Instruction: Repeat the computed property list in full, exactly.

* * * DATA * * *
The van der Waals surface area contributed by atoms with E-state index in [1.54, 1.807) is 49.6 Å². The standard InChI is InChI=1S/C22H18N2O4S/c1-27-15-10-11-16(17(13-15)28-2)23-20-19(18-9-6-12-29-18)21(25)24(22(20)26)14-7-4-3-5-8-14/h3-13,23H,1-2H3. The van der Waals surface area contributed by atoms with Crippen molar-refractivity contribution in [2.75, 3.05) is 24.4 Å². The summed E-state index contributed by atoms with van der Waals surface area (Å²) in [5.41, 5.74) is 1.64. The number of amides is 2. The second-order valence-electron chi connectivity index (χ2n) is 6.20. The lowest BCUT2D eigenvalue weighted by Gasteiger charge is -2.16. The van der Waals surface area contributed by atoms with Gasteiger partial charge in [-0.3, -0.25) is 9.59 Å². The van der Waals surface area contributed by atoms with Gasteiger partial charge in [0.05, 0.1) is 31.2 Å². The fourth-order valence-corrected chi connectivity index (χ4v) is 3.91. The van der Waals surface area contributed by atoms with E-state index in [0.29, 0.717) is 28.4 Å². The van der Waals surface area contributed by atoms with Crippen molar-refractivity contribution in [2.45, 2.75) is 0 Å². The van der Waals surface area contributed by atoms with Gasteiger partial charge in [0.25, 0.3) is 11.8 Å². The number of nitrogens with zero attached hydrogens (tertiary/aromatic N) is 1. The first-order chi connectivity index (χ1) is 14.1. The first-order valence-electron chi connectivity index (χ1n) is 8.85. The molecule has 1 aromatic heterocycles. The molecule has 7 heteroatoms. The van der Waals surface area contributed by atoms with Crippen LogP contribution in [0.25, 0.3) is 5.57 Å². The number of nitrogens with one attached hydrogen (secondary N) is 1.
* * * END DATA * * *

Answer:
The van der Waals surface area contributed by atoms with E-state index in [1.54, 1.807) is 49.6 Å². The standard InChI is InChI=1S/C22H18N2O4S/c1-27-15-10-11-16(17(13-15)28-2)23-20-19(18-9-6-12-29-18)21(25)24(22(20)26)14-7-4-3-5-8-14/h3-13,23H,1-2H3. The van der Waals surface area contributed by atoms with Crippen molar-refractivity contribution in [2.75, 3.05) is 24.4 Å². The summed E-state index contributed by atoms with van der Waals surface area (Å²) in [5.41, 5.74) is 1.64. The number of amides is 2. The second-order valence-electron chi connectivity index (χ2n) is 6.20. The lowest BCUT2D eigenvalue weighted by Gasteiger charge is -2.16. The van der Waals surface area contributed by atoms with Gasteiger partial charge in [-0.3, -0.25) is 9.59 Å². The van der Waals surface area contributed by atoms with Gasteiger partial charge in [0.05, 0.1) is 31.2 Å². The fourth-order valence-corrected chi connectivity index (χ4v) is 3.91. The van der Waals surface area contributed by atoms with E-state index in [0.29, 0.717) is 28.4 Å². The van der Waals surface area contributed by atoms with Crippen molar-refractivity contribution in [2.45, 2.75) is 0 Å². The van der Waals surface area contributed by atoms with Gasteiger partial charge in [0.25, 0.3) is 11.8 Å². The number of nitrogens with zero attached hydrogens (tertiary/aromatic N) is 1. The first-order chi connectivity index (χ1) is 14.1. The first-order valence-electron chi connectivity index (χ1n) is 8.85. The molecule has 1 aromatic heterocycles. The molecule has 7 heteroatoms. The van der Waals surface area contributed by atoms with Crippen LogP contribution in [0.25, 0.3) is 5.57 Å². The number of nitrogens with one attached hydrogen (secondary N) is 1.